The other day I had a sobering conversation with a 21-year-old woman. We covered a lot of topics, and when I got to my inevitable probing questions about her personal life and asked if she ever wanted to get married, her answer was a quick and resounding, “No.” The ensuing short exchange sealed the deal for me of how far we’ve come – as far as societal values – in just my own lifetime!
Me: Why don’t you want to get married?
Her: Why should I?
Me: Don’t you want to have children?
Her: Yes, but I don’t need to be married to have children?
Me: Don’t you want your children to have a loving mother AND father?
Her: Yes, but marriage and a piece of paper are unnecessary!
Me: speechless (not a common thing!)…
Okay, I’ve paraphrased the conversation but the “piece of paper” part is 100% verbatim and the most common reply to the “why get married” question I’ve heard over the years.
I recently wrote a column about how difficult it has become to make a living and it’s abundantly clear that that is one of the factors in people choosing to have or not have children, a clearly related topic. Money does rule a lot of decisions but since human history is laden with poverty and throughout human history the desire, dare I say urge, to marry and have children remained strong, why such a radically different view today?
Here in America I would assert that the self-absorption of most people is a dominant reason not to have children. Having children might mean a sacrifice here and there. Having children might mean not going on that exotic vacation or getting that new car. Having children might mean a crimp in one’s social life. Having children is hard work. Why do that?
I “get” that thinking though I think it’s self-destructive if you live a long life. Those things that are seemingly so important in your young adulthood – especially things/stuff – are increasingly unimportant as life goes on. So, I “get” not wanting children, but I don’t get not wanting to be married or have a life partner. They are intertwined if not quite the same thing. And, yes, I understand you can have a life partner without that “piece of paper.”
Many people believe the often-touted statistic that half of all marriages end in divorce and often site that as one of the reasons they don’t want to get married. Well, like many statistics, this one is false and the more accurate one is about 1/3 of all marriages end in divorce. This is still a discouraging number though at 1/3 or ½; I don’t think it really makes much difference. We all die so should we not live? There are risks in much of what we pursue in life so should we avoid all risks and not take a chance on something that might “pay” off big for us literally and/or figuratively?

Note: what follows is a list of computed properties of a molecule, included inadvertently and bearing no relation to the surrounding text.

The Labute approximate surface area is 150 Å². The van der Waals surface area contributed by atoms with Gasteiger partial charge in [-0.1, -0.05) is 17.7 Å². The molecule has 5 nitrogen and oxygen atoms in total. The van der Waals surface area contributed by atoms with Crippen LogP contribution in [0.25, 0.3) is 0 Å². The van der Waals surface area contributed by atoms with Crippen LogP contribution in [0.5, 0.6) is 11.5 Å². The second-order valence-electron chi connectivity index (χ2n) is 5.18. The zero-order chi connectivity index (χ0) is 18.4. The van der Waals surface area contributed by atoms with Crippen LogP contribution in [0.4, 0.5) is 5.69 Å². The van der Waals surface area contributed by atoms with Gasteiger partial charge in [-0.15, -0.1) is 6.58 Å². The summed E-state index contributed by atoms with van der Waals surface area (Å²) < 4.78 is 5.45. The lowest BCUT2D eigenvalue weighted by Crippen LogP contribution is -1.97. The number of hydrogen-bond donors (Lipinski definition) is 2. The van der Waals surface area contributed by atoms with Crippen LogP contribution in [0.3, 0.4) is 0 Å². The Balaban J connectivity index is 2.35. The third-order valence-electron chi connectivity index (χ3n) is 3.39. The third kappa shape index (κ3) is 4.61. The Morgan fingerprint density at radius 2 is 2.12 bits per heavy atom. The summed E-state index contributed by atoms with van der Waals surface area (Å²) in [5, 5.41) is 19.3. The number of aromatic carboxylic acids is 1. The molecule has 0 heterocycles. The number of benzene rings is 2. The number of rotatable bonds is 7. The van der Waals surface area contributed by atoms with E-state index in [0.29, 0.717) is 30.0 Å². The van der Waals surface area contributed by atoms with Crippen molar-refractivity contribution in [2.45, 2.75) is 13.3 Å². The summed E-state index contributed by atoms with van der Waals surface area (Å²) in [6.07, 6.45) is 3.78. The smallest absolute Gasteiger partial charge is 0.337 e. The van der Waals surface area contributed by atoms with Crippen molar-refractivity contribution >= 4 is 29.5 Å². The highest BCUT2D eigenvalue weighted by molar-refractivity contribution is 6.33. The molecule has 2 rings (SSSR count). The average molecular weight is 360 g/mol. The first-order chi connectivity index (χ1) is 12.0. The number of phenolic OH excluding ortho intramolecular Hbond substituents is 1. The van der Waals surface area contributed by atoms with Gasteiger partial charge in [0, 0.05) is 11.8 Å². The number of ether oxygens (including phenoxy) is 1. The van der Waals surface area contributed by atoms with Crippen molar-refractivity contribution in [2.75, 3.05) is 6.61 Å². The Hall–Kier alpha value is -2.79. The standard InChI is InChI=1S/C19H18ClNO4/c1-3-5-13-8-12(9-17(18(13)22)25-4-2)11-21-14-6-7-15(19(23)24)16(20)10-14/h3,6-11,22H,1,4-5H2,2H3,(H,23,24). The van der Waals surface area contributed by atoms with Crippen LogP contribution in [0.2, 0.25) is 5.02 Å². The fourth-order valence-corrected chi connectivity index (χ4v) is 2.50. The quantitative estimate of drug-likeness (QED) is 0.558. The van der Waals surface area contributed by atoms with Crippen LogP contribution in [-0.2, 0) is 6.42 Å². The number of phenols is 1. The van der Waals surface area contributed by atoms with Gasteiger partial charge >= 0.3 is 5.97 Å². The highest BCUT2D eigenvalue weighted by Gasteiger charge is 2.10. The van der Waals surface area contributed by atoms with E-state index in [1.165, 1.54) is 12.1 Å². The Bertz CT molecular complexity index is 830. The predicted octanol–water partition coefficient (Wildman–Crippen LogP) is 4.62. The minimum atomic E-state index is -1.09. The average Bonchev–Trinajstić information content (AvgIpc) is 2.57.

There’s a cynicism to this “I don’t want (or need) to get married” thinking that is sad. There’s a defeatist attitude and, as stated earlier, a very selfish self-involved narcissistic strain as well.
Marriage civilizes men, and gives women the home they inherently crave. Work provides some meaning for most of us – men and women – but NO ONE ever said on their deathbed that they wish they’d spent more time working. It’s the relationships in life that matter and we cherish. Yet, I hear this kind of mantra so often about marriage and kids – not for me – that I get worried about our kids’ futures and happiness.
Speaking for myself, the things I care most about now are experiences and relationships. There’s almost literally nothing materialistic that I crave and feel I need. What a gloriously liberating feeling. I know, from experience, that whatever I tend to want materialistically will only satisfy a short-term urge. It’s very similar to drugs – you always want more. But, marriage, relationships, and children give a deeper meaning to life that I believe gives us deeper happiness.
We won’t know what this self-entitled self-absorbed generation will be like later in life. Naturally, every generation tends to decry the ones that follow, so I may just be repeated the old pattern. My parents were upset when I married “out of our faith” but learned to accept my choice(s). They were “old school” much as I’m old school to my kids and their generation.
Yet, I believe some things are eternal and family relationships are one of those eternal things that transcend trends and fads. A simple example occurred in my lifetime when the feminist movement gained traction. I know a whole lot of women who put work before marriage and kids and found themselves – later in life – out of luck in both departments. And, I know that many of them regret those early-in-adulthood choices.
We were made to procreate and we were made to partner. I don’t think that will ever change. What do you say?